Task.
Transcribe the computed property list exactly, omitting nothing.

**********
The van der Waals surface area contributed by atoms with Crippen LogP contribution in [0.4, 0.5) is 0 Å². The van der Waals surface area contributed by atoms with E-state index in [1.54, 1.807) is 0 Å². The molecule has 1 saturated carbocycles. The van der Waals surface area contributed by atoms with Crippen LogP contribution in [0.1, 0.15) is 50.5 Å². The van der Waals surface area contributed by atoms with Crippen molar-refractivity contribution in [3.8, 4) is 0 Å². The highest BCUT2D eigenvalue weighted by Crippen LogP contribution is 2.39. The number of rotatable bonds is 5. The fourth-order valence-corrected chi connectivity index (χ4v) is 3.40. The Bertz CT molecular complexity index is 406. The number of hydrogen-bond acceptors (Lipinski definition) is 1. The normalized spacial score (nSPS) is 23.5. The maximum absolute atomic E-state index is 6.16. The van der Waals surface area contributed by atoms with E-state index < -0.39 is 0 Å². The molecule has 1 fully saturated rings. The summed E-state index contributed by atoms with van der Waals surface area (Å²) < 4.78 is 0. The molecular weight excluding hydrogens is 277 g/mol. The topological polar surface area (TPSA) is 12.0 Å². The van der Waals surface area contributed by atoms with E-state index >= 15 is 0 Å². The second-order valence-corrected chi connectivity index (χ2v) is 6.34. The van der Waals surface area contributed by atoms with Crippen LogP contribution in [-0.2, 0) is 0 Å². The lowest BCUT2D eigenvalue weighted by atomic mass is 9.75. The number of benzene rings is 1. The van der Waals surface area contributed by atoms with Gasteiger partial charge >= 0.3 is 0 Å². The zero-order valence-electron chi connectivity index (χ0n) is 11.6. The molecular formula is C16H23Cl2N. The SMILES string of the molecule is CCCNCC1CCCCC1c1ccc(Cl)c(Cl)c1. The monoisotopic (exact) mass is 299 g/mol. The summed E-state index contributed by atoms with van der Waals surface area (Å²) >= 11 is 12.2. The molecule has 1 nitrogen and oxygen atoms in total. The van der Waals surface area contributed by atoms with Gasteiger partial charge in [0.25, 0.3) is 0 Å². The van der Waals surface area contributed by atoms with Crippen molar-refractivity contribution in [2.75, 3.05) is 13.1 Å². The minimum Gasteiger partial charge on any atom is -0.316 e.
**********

The van der Waals surface area contributed by atoms with Crippen LogP contribution in [0.4, 0.5) is 0 Å². The van der Waals surface area contributed by atoms with E-state index in [1.54, 1.807) is 0 Å². The molecule has 1 saturated carbocycles. The van der Waals surface area contributed by atoms with Crippen LogP contribution in [0.1, 0.15) is 50.5 Å². The van der Waals surface area contributed by atoms with Crippen molar-refractivity contribution in [3.8, 4) is 0 Å². The highest BCUT2D eigenvalue weighted by Crippen LogP contribution is 2.39. The number of rotatable bonds is 5. The fourth-order valence-corrected chi connectivity index (χ4v) is 3.40. The Bertz CT molecular complexity index is 406. The number of hydrogen-bond acceptors (Lipinski definition) is 1. The normalized spacial score (nSPS) is 23.5. The maximum absolute atomic E-state index is 6.16. The van der Waals surface area contributed by atoms with E-state index < -0.39 is 0 Å². The molecule has 1 fully saturated rings. The summed E-state index contributed by atoms with van der Waals surface area (Å²) < 4.78 is 0. The molecular weight excluding hydrogens is 277 g/mol. The topological polar surface area (TPSA) is 12.0 Å². The van der Waals surface area contributed by atoms with E-state index >= 15 is 0 Å². The second-order valence-corrected chi connectivity index (χ2v) is 6.34. The van der Waals surface area contributed by atoms with Crippen LogP contribution in [-0.2, 0) is 0 Å². The lowest BCUT2D eigenvalue weighted by atomic mass is 9.75. The number of benzene rings is 1. The van der Waals surface area contributed by atoms with Gasteiger partial charge >= 0.3 is 0 Å². The zero-order valence-electron chi connectivity index (χ0n) is 11.6. The molecular formula is C16H23Cl2N. The SMILES string of the molecule is CCCNCC1CCCCC1c1ccc(Cl)c(Cl)c1. The monoisotopic (exact) mass is 299 g/mol. The summed E-state index contributed by atoms with van der Waals surface area (Å²) >= 11 is 12.2. The molecule has 1 nitrogen and oxygen atoms in total. The van der Waals surface area contributed by atoms with Gasteiger partial charge in [0.25, 0.3) is 0 Å². The van der Waals surface area contributed by atoms with Crippen molar-refractivity contribution in [2.75, 3.05) is 13.1 Å². The minimum Gasteiger partial charge on any atom is -0.316 e.